In the Two Bridges area of the Lower East Side, Marte and his volunteers stood outside a poll site about one block from the area where Extell’s tower is currently under construction and four more towers have been proposed. The projects, and whether Chin could have done more to prevent them, have been a subject of ongoing debate.
Marte said while Tribeca seemed fairly active, Two Bridges seemed quieter. He thought the cold was keeping people home, as well as the fact that it was a holiday for students, but he wasn’t sure how that would affect his chances. A few Latino voters passing by told Marte they’d already voted for him.
“I found out that he was born and raised around this community,” said one Rutgers Houses resident, adding that she had heard Marte was a big advocate for saving gardens and playgrounds, which, she said, were often the casualties of real estate. “I feel like Chin failed by letting them take over Pathmark,” she added, referring to the redevelopment of the local affordable grocery store with a skyscraper a block away.
Later in the evening, when City Limits returned to another polling site in the Two Bridges area, one voter said they’d gone with Chin because of her track record helping people, while the other two said they’d voted against Chin, citing concerns about too much construction, displacement of the poor, and ties to real estate.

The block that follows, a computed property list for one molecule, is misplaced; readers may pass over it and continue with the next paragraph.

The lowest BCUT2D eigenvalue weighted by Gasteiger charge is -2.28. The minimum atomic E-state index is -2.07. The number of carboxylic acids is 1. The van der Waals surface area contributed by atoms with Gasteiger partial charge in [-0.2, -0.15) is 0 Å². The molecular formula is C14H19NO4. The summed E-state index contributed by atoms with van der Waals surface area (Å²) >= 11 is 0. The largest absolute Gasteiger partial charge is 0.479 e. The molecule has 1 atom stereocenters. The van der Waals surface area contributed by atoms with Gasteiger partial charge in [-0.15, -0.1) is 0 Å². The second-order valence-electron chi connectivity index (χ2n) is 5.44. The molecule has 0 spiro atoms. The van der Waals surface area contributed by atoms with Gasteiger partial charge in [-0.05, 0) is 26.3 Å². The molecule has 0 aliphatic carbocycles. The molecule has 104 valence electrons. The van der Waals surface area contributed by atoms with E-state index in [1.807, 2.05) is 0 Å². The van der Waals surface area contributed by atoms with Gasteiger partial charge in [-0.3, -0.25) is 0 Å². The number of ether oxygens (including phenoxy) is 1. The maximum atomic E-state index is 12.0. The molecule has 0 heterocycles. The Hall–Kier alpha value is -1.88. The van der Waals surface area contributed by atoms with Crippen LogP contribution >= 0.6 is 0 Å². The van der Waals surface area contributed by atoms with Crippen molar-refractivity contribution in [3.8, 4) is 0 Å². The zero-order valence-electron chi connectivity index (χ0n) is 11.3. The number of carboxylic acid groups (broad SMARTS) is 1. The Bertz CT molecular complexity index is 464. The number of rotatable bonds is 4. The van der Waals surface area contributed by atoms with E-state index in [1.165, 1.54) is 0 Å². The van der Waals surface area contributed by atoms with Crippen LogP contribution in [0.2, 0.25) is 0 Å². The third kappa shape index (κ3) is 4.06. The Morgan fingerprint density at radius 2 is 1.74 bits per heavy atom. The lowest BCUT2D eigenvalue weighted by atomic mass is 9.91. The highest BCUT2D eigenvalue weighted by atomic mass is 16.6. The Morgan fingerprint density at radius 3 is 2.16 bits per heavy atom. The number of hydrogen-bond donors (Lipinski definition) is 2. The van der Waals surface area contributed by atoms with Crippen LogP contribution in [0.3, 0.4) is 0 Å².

Several strongholds for Chin
Around 12:30 p.m., standing with a bevy of volunteers outside Confucius Plaza in the center of Chinatown, District Leader Jenny Low, a Chin supporter, told City Limits she thought that Chin had, at the least, strong support in Chinatown, the Lower East Side and Battery Park (the last because of Chin’s work on resiliency measures). Later that day when City Limits caught up with the councilmember herself, she said that she had supporters in every part of the district. “40 some years, you meet a lot of people,” she said.
But Low’s predictions seemed to hold up. Of seven voters at Confucius Plaza who spoke to City Limits, four were going with Chin, two with Republican Bryan Jung and one with Foldenauer. Shared ethnicity was a frequent determinant.